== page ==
The following article is for entertainment purposes only. It is not intended as scholarly research or as a final authority on the subject.
Wild Card Wednesday at Full-Tilt Backwoods Boogie means anything can happen.
Today, let’s talk about rip-offs.
I’ve been going through one of those phases where everything I write seems like a cheap copy of some other story. Of course, it isn’t. It’s a special little snowflake only I could have written. Yeah, right.
That’s not too far from the truth, though. My work is both a rip-off and a special snowflake. Perhaps everybody’s is.
“Every story has already been told. Once you’ve read Anna Karenina, Bleak House, The Sound and the Fury, To Kill a Mockingbird and A Wrinkle in Time, you understand that there is really no reason to ever write another novel. Except that each writer brings to the table, if she will let herself, something that no one else in the history of time has ever had.” — Anna Quindlen
Each time I sit down to write, I remind myself of this quote. If I don’t, I’ll spend all day saying, “…but the villain is from Sunglasses after Dark, and the setting is from The Shining…and the protagonist is just like Sookie Stackhouse…” and write exactly nothing.
Every piece of literature, every movie, and every song can be traced back to a seed. Don’t believe me? Read a lot of Richard Matheson and, then, read Stephen King. It’s easy to see where Stephen King’s story ideas originated. Watch a bunch of 70s exploitation flicks, and, then, watch Quentin Tarantino. Music? Listen to Robert Johnson, and, then, listen to Led Zeppelin.
The theory even applies to individual songs. Some songs are so similar, you almost can’t tell them apart.
In the film, Better off Dead, there is a race sequence in which a particular song plays. Below is an example of the scene and the song:
Back in the pre-internet ice age, some helpful individual told me the song in this clip was “Bad to the Bone” by George Thorogood and the Destroyers. Like an idiot, I raced to the record store and bought the 45 of “Bad to the Bone.” I got home, spun the record, and found out I was wrong.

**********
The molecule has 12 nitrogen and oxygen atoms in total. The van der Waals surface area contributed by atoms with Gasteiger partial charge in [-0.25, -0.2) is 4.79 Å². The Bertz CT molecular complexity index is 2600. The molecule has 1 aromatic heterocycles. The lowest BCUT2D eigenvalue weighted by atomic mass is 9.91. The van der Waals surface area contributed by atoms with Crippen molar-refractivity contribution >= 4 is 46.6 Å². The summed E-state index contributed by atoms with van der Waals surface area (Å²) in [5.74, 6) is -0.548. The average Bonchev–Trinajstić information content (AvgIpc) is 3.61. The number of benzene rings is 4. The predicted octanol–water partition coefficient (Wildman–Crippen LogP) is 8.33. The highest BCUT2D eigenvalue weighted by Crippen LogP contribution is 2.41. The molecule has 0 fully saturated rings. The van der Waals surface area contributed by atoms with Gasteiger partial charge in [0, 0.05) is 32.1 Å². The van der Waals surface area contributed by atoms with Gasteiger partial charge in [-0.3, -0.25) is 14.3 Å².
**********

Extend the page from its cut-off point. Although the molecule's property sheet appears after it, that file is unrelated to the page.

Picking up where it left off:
WTF? That’s what I get for not doing my own research. My mistake had a silver lining. I discovered George Thorogood and the Destroyers. “Bad to the Bone,” incidentally, was featured in the movie version of Stephen King’s Christine.
Every time I saw Better off Dead, though, I wondered about that song. You gotta admit, it’s a catchy tune. My inner nerd, Research Girl, made an appearance, and I learned the truth.
The song featured in the Camaro race scene of Better off Dead is “Manish Boy” by Muddy Waters. [Note: I’ve seen it spelled both ways–mannish and manish.]
But that’s not all.
Muddy Waters wrote and sang “Manish Boy” in response to Bo Diddley’s “I’m a Man.” Bo Diddley wrote and recorded “I’m a Man” in 1955. It was famously covered by The Yardbirds whose lead guitarist, Jimmy Page, went on to form Led Zeppelin.
But that’s still not all.
“I’m a Man” was inspired by “Hoochie Coochie Man.” “Hoochie Coochie Man” was written by Willie Dixon and originally recorded by Muddy Waters in 1955. This song was inducted into the Blues Hall of Fame in 1984. Eric Clapton has done a famous cover of it.
These songs are still remembered more than half a century after they were recorded. Which one is not original enough?
Writing is no different. Every idea comes from somewhere. Every character is based on a mixture of people, ideas, and experience. By the time a story is finished, it belongs to the person who wrote it.
Create with confidence. Practice will take away the rough edges. Nothing worth doing is easy.